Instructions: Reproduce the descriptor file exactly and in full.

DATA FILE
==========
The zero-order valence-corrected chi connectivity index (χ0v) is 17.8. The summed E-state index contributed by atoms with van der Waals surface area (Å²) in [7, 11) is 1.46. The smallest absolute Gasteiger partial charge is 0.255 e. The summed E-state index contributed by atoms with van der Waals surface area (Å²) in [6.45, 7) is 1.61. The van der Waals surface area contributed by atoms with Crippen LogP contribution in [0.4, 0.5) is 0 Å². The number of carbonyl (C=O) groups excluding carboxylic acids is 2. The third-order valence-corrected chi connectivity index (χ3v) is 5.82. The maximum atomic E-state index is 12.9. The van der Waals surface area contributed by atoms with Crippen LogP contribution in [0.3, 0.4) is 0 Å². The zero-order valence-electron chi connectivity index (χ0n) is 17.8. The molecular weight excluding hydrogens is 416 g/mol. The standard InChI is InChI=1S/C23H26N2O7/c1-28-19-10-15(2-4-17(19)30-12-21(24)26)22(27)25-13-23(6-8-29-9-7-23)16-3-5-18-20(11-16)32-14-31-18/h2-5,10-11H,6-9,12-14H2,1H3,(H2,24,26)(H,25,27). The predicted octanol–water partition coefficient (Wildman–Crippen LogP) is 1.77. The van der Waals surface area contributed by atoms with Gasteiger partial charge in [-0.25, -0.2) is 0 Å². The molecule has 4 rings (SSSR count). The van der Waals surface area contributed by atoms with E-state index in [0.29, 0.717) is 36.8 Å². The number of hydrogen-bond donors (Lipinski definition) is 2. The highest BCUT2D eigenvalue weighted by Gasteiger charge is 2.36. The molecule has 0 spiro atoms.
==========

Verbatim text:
The zero-order valence-corrected chi connectivity index (χ0v) is 17.8. The summed E-state index contributed by atoms with van der Waals surface area (Å²) in [7, 11) is 1.46. The smallest absolute Gasteiger partial charge is 0.255 e. The summed E-state index contributed by atoms with van der Waals surface area (Å²) in [6.45, 7) is 1.61. The van der Waals surface area contributed by atoms with Crippen LogP contribution in [0.4, 0.5) is 0 Å². The number of carbonyl (C=O) groups excluding carboxylic acids is 2. The third-order valence-corrected chi connectivity index (χ3v) is 5.82. The maximum atomic E-state index is 12.9. The van der Waals surface area contributed by atoms with Crippen LogP contribution in [0.3, 0.4) is 0 Å². The zero-order valence-electron chi connectivity index (χ0n) is 17.8. The molecular weight excluding hydrogens is 416 g/mol. The standard InChI is InChI=1S/C23H26N2O7/c1-28-19-10-15(2-4-17(19)30-12-21(24)26)22(27)25-13-23(6-8-29-9-7-23)16-3-5-18-20(11-16)32-14-31-18/h2-5,10-11H,6-9,12-14H2,1H3,(H2,24,26)(H,25,27). The predicted octanol–water partition coefficient (Wildman–Crippen LogP) is 1.77. The van der Waals surface area contributed by atoms with Gasteiger partial charge in [-0.25, -0.2) is 0 Å². The molecule has 4 rings (SSSR count). The van der Waals surface area contributed by atoms with E-state index in [0.29, 0.717) is 36.8 Å². The number of hydrogen-bond donors (Lipinski definition) is 2. The highest BCUT2D eigenvalue weighted by Gasteiger charge is 2.36. The molecule has 0 spiro atoms.